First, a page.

Thursday, July 24, 2014
Sen. Chuck Schumer, D-N.Y., maintains an impressive travel schedule, though one made possible in part by throwing money at the problem: He spent nearly a million tax dollars to have a private plane available in order to make 119 trips in three years. That put Schumer in third place in the Senate travel rankings.
Scratch a socialist, get a communist. Ousted State Senator John Morse Launched Committee to Restrict Recalls.
Gosh, what interest could these groups have in shutting down recall efforts? Could it be that these groups are trying to maintain their stranglehold on Colorado? Or, is it just that John Morse is super bitter? Since the ballot initiative was struck down by the Colorado Supreme Court on a technicality, Colorado may never know.
Wednesday, July 23, 2014
That black gun rights activists are treated differently than white ones over the same advocacy issue is racist, pure and simple. But then again, what do I know, being what an official representative of a national gun ban group dismissed as “a white gun nut”? By their roots you shall know them. And their motives haven’t changed.
Even so, that the right to keep and bear arms is "unalienable" has nothing to do with any vote on the matter, particularly when the measure being voted on also ensures that the state retains the power to make that right "alienable" for certain people.
Nice. Worse is what this boot-licking BSA official said later:
Charles Vonderheid with the Mid-Iowa Council Boy Scouts of America said Troop 11 learned a valuable lesson. “We want to make sure they follow the rules. A Scout is a good citizen. It would be a great lesson in civics for that young man and that troop,” he said.
“Assault weapons” are not a subclass of anything, but are instead a political creation of citizen disarmament advocate Josh Sugarmann which was supposed to confuse citizens about the differences between actual military firearms and normal sporting firearms that share similar appearances. They do not and cannot be readily converted to function as machine guns. Likewise, the phrase “unreasonably dangerous firearms” is a subjective matter of opinion, quite apart from objective fact.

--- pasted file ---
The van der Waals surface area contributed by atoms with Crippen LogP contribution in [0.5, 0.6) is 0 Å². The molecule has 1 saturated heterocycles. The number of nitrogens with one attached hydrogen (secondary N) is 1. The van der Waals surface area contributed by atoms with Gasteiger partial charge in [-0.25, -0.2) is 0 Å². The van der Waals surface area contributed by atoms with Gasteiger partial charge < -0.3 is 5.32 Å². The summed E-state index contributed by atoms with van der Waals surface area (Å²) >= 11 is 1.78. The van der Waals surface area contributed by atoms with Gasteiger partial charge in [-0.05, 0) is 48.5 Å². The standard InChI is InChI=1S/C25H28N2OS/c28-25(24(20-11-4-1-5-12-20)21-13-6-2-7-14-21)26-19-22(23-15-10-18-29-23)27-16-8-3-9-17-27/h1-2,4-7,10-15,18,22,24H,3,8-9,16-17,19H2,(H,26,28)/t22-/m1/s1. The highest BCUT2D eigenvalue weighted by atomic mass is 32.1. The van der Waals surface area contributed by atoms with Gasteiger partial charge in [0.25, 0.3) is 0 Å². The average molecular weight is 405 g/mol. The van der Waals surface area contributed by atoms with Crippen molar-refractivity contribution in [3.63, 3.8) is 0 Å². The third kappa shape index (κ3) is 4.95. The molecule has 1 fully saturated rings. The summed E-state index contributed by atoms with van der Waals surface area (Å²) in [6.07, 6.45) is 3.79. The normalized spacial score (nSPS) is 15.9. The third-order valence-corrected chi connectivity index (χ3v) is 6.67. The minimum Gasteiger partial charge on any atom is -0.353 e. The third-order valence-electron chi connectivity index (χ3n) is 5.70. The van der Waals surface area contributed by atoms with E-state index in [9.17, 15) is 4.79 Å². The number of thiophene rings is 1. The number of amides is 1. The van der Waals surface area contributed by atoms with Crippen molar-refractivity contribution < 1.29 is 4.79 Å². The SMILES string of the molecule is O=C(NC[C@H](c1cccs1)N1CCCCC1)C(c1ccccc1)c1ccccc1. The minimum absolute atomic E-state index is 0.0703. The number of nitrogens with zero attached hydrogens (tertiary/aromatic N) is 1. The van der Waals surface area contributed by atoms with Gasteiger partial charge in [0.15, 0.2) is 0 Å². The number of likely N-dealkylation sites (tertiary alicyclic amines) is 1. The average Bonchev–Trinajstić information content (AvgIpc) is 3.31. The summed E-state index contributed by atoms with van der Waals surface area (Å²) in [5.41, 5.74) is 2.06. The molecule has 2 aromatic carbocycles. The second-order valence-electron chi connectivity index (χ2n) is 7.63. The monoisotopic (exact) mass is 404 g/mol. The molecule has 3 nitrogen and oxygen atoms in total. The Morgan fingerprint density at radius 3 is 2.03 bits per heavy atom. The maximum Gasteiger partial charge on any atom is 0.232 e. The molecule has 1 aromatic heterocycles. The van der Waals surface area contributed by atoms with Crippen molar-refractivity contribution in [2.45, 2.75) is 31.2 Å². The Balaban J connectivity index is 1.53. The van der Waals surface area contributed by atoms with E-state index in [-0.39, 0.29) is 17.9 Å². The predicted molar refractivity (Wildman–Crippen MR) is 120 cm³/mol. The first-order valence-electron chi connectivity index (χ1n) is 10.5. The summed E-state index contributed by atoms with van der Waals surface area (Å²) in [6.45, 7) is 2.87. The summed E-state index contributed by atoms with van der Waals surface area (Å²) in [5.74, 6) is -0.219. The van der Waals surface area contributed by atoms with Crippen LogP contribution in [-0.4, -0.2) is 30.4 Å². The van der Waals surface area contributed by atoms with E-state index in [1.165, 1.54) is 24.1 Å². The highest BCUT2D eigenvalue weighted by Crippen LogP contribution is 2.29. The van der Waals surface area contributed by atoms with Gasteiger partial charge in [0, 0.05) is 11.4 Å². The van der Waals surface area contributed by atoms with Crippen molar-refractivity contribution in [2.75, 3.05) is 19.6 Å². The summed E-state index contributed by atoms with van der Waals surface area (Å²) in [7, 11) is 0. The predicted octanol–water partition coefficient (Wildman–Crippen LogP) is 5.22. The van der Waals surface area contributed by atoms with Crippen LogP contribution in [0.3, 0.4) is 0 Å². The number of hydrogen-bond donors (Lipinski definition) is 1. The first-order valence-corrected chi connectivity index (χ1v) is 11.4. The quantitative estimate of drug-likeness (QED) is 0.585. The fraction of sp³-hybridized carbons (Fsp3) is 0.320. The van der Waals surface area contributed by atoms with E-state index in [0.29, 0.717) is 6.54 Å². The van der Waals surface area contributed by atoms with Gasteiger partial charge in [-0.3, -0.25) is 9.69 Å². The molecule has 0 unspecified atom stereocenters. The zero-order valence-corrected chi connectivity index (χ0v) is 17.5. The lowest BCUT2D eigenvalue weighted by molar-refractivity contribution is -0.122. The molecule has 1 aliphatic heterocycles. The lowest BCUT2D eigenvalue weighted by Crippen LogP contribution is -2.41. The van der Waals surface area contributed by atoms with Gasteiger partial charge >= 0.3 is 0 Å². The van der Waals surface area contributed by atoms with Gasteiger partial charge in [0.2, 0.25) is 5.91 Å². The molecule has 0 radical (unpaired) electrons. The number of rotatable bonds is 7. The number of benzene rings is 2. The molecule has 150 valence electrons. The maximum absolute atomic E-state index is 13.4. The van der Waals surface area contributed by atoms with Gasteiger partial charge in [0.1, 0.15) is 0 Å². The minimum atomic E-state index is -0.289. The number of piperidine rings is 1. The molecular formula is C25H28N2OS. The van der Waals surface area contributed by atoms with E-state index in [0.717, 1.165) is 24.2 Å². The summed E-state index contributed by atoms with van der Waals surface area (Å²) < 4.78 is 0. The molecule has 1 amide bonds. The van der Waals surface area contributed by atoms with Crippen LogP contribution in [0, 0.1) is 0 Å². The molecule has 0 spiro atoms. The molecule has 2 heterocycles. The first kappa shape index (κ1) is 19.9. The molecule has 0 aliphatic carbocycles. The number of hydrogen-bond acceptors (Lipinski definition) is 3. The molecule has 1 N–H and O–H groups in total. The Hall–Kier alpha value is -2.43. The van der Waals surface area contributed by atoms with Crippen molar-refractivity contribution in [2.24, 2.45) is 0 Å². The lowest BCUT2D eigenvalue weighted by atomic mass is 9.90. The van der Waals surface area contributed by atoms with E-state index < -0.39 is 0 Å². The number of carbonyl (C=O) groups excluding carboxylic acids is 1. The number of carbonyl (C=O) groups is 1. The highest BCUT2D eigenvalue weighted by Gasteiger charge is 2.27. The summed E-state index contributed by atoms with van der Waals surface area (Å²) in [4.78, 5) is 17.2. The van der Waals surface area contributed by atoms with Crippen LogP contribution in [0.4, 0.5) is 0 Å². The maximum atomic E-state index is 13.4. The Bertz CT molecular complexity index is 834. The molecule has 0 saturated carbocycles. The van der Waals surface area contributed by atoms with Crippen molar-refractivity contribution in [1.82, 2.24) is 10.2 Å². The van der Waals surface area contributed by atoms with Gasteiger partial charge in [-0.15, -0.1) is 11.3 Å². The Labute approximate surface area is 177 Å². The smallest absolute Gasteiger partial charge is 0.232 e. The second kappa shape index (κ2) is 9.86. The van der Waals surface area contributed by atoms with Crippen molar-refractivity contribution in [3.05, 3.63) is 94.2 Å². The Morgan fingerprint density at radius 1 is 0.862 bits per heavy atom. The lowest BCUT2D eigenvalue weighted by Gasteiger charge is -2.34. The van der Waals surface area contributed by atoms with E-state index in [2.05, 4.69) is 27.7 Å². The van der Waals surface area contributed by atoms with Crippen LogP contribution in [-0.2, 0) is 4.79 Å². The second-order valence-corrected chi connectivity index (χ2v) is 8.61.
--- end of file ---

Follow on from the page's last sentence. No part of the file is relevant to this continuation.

Tuesday, July 22, 2014
“Remember the ‘I’m Spartacus!’ scene from the Kubrick movie?” asked Codrea. “In this case, I’m Larry Pratt. If the Capitol Police are going to investigate him, they’re going to have to investigate me, too, because I agree with everything he said about the Second Amendment being a last-resort protection against tyranny,” Codrea said.
The City of Philadelphia has agreed to pay $1.425 million and to make policy changes to settle a class action lawsuit regarding “posting and disclosing of what we alleged was confidential license to carry firearms (LTCF) information,” Prince Law Offices, P.C., announced Tuesday.
Armed Mommy writing at Mad World News writes of the Left’s Latest Lunacy: “You Want More Than 10 Rounds to Kill US Soldiers.”
Here is the YouTube link. And here is the Stockholm syndrome poster boy Joe Scarborough's rant in print:
“I’m sorry, what deer hunter needs more than ten bullets in a clip? If you need more than ten in a clip, you need more than ten in a clip for one reason: you think the federal government’s coming to take your crops, y’know, to take your cows, or whatever and you want more than ten because you want to kill U.S. soldiers who come to your door. Why don’t we just say you’re a survivalist and that’s just stupid BS?”
As Armed Mommy points out:
So, if US Soldiers should receive an order to come onto my land and seize my private property, they would be violating that oath as well as my rights that are protected in the Constitution. In the event that the military is no longer working to defend our rights, but is violating them on behalf of a corrupt tyrannical administration, wouldn’t that be one definitive instance in which you would need your 2nd Amendment rights intact? Oh, but according to the logic of people like Mr. Scarborough using the 2nd Amendment to prevent tyranny is crazy talk though, right?
Well, call me crazy then, Joe.
When a police agency is charged to seek out and prosecute people who are illegally possessing or transferring guns, they’re required to use their own discretion when it comes to what communities to target and what methods they’ll use to target them.
But as Udall, Gardner, and politicos of all stripes in Colorado know, this is not the only national issue vying for voters’ attention in the state. In fact, nearly every issue being debated in congressional and state legislature races across the country has been pertinent in Colorado -- from regulations on guns and fracking to immigration to voting rights and gay marriage to the effects of marijuana legalization.
All of this, of course, comes to naught if Missourians vote the measure down, which would provide a reminder of the dangers of holding fundamental human rights hostage to the popularity contest of an election. Still, a similar measure won voters' approval by overwhelming margins in Louisiana last fall. Hopefully, Missouri voters will choose as wisely.